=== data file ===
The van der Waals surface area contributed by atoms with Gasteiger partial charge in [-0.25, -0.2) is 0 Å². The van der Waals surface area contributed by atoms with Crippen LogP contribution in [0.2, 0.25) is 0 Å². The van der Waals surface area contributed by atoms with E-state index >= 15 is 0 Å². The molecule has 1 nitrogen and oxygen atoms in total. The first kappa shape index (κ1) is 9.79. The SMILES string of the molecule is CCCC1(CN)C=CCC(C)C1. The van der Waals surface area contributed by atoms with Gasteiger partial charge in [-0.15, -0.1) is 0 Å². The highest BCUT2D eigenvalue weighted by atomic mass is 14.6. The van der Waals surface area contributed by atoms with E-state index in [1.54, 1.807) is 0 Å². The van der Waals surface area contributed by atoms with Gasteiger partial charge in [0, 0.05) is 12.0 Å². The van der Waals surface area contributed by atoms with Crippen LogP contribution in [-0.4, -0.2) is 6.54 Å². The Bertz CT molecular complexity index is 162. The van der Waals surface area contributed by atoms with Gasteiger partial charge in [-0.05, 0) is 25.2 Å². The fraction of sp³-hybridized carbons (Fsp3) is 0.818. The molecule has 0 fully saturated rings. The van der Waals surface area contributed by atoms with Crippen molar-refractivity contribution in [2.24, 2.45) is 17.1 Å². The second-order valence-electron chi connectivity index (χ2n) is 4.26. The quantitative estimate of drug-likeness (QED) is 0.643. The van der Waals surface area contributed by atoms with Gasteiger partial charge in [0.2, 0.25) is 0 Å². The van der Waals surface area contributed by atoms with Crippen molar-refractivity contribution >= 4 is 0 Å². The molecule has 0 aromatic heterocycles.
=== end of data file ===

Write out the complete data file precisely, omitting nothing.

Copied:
The van der Waals surface area contributed by atoms with Gasteiger partial charge in [-0.25, -0.2) is 0 Å². The van der Waals surface area contributed by atoms with Crippen LogP contribution in [0.2, 0.25) is 0 Å². The van der Waals surface area contributed by atoms with E-state index >= 15 is 0 Å². The molecule has 1 nitrogen and oxygen atoms in total. The first kappa shape index (κ1) is 9.79. The SMILES string of the molecule is CCCC1(CN)C=CCC(C)C1. The van der Waals surface area contributed by atoms with Gasteiger partial charge in [-0.15, -0.1) is 0 Å². The highest BCUT2D eigenvalue weighted by atomic mass is 14.6. The van der Waals surface area contributed by atoms with E-state index in [1.54, 1.807) is 0 Å². The van der Waals surface area contributed by atoms with Gasteiger partial charge in [0, 0.05) is 12.0 Å². The van der Waals surface area contributed by atoms with Crippen LogP contribution in [-0.4, -0.2) is 6.54 Å². The Bertz CT molecular complexity index is 162. The van der Waals surface area contributed by atoms with Gasteiger partial charge in [-0.05, 0) is 25.2 Å². The fraction of sp³-hybridized carbons (Fsp3) is 0.818. The molecule has 0 fully saturated rings. The van der Waals surface area contributed by atoms with Crippen molar-refractivity contribution in [2.24, 2.45) is 17.1 Å². The second-order valence-electron chi connectivity index (χ2n) is 4.26. The quantitative estimate of drug-likeness (QED) is 0.643. The van der Waals surface area contributed by atoms with Gasteiger partial charge in [0.2, 0.25) is 0 Å². The van der Waals surface area contributed by atoms with Crippen molar-refractivity contribution >= 4 is 0 Å². The molecule has 0 aromatic heterocycles.